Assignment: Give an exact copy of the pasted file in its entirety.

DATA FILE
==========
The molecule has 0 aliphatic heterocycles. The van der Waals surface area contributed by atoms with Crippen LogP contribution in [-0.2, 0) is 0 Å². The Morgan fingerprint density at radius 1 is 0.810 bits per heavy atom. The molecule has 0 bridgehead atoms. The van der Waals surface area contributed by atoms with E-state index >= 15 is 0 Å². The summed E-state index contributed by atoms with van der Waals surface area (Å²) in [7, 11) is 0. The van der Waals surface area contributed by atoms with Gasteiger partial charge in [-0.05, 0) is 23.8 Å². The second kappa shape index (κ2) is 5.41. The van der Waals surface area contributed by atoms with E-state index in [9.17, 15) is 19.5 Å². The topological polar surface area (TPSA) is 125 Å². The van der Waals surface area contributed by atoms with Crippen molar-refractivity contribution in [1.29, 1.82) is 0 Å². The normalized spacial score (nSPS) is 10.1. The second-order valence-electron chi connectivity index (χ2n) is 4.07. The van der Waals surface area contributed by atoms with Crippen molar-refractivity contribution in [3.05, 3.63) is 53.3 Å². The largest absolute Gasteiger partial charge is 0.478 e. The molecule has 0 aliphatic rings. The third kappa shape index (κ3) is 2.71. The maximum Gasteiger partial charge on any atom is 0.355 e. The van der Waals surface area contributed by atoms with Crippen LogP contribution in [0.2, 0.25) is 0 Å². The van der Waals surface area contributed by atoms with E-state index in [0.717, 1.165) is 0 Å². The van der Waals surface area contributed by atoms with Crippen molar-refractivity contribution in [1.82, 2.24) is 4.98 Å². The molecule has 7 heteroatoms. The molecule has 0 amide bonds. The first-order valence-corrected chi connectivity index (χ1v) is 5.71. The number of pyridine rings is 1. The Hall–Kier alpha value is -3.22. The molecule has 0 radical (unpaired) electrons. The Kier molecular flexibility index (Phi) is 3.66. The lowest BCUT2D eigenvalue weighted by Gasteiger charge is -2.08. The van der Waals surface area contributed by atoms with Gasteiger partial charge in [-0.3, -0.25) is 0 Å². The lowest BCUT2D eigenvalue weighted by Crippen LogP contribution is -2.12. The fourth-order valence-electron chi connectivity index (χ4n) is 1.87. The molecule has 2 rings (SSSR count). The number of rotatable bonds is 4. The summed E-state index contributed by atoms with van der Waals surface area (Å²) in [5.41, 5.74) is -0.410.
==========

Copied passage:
The molecule has 0 aliphatic heterocycles. The van der Waals surface area contributed by atoms with Crippen LogP contribution in [-0.2, 0) is 0 Å². The Morgan fingerprint density at radius 1 is 0.810 bits per heavy atom. The molecule has 0 bridgehead atoms. The van der Waals surface area contributed by atoms with E-state index >= 15 is 0 Å². The summed E-state index contributed by atoms with van der Waals surface area (Å²) in [7, 11) is 0. The van der Waals surface area contributed by atoms with Gasteiger partial charge in [-0.05, 0) is 23.8 Å². The second kappa shape index (κ2) is 5.41. The van der Waals surface area contributed by atoms with E-state index in [9.17, 15) is 19.5 Å². The topological polar surface area (TPSA) is 125 Å². The van der Waals surface area contributed by atoms with Crippen molar-refractivity contribution in [1.29, 1.82) is 0 Å². The normalized spacial score (nSPS) is 10.1. The second-order valence-electron chi connectivity index (χ2n) is 4.07. The van der Waals surface area contributed by atoms with Crippen molar-refractivity contribution in [3.05, 3.63) is 53.3 Å². The largest absolute Gasteiger partial charge is 0.478 e. The molecule has 0 aliphatic rings. The third kappa shape index (κ3) is 2.71. The maximum Gasteiger partial charge on any atom is 0.355 e. The van der Waals surface area contributed by atoms with Crippen LogP contribution in [0.2, 0.25) is 0 Å². The van der Waals surface area contributed by atoms with E-state index in [0.717, 1.165) is 0 Å². The van der Waals surface area contributed by atoms with Crippen molar-refractivity contribution in [1.82, 2.24) is 4.98 Å². The molecule has 7 heteroatoms. The molecule has 0 amide bonds. The first-order valence-corrected chi connectivity index (χ1v) is 5.71. The number of pyridine rings is 1. The Hall–Kier alpha value is -3.22. The molecule has 0 radical (unpaired) electrons. The Kier molecular flexibility index (Phi) is 3.66. The lowest BCUT2D eigenvalue weighted by Gasteiger charge is -2.08. The van der Waals surface area contributed by atoms with Gasteiger partial charge in [-0.3, -0.25) is 0 Å². The lowest BCUT2D eigenvalue weighted by Crippen LogP contribution is -2.12. The fourth-order valence-electron chi connectivity index (χ4n) is 1.87. The molecule has 2 rings (SSSR count). The number of rotatable bonds is 4. The summed E-state index contributed by atoms with van der Waals surface area (Å²) in [5.41, 5.74) is -0.410.